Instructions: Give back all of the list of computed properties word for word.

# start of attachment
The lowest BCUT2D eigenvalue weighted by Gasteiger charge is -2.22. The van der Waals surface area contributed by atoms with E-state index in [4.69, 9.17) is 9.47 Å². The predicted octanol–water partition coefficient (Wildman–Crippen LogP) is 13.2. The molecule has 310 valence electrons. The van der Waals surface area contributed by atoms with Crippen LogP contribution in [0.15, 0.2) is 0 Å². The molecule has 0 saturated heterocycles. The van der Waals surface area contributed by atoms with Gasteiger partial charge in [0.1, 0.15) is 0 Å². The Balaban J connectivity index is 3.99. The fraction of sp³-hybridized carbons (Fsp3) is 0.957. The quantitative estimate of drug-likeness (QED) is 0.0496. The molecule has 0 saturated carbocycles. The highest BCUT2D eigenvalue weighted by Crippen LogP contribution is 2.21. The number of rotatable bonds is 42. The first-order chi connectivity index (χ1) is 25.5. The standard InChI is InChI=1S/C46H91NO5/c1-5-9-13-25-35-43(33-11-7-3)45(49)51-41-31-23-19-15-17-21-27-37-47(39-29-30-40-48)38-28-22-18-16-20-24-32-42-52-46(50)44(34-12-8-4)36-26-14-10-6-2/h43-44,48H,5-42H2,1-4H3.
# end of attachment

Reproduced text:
The lowest BCUT2D eigenvalue weighted by Gasteiger charge is -2.22. The van der Waals surface area contributed by atoms with E-state index in [4.69, 9.17) is 9.47 Å². The predicted octanol–water partition coefficient (Wildman–Crippen LogP) is 13.2. The molecule has 310 valence electrons. The van der Waals surface area contributed by atoms with Crippen LogP contribution in [0.15, 0.2) is 0 Å². The molecule has 0 saturated heterocycles. The van der Waals surface area contributed by atoms with Gasteiger partial charge in [0.1, 0.15) is 0 Å². The Balaban J connectivity index is 3.99. The fraction of sp³-hybridized carbons (Fsp3) is 0.957. The quantitative estimate of drug-likeness (QED) is 0.0496. The molecule has 0 saturated carbocycles. The highest BCUT2D eigenvalue weighted by Crippen LogP contribution is 2.21. The number of rotatable bonds is 42. The first-order chi connectivity index (χ1) is 25.5. The standard InChI is InChI=1S/C46H91NO5/c1-5-9-13-25-35-43(33-11-7-3)45(49)51-41-31-23-19-15-17-21-27-37-47(39-29-30-40-48)38-28-22-18-16-20-24-32-42-52-46(50)44(34-12-8-4)36-26-14-10-6-2/h43-44,48H,5-42H2,1-4H3.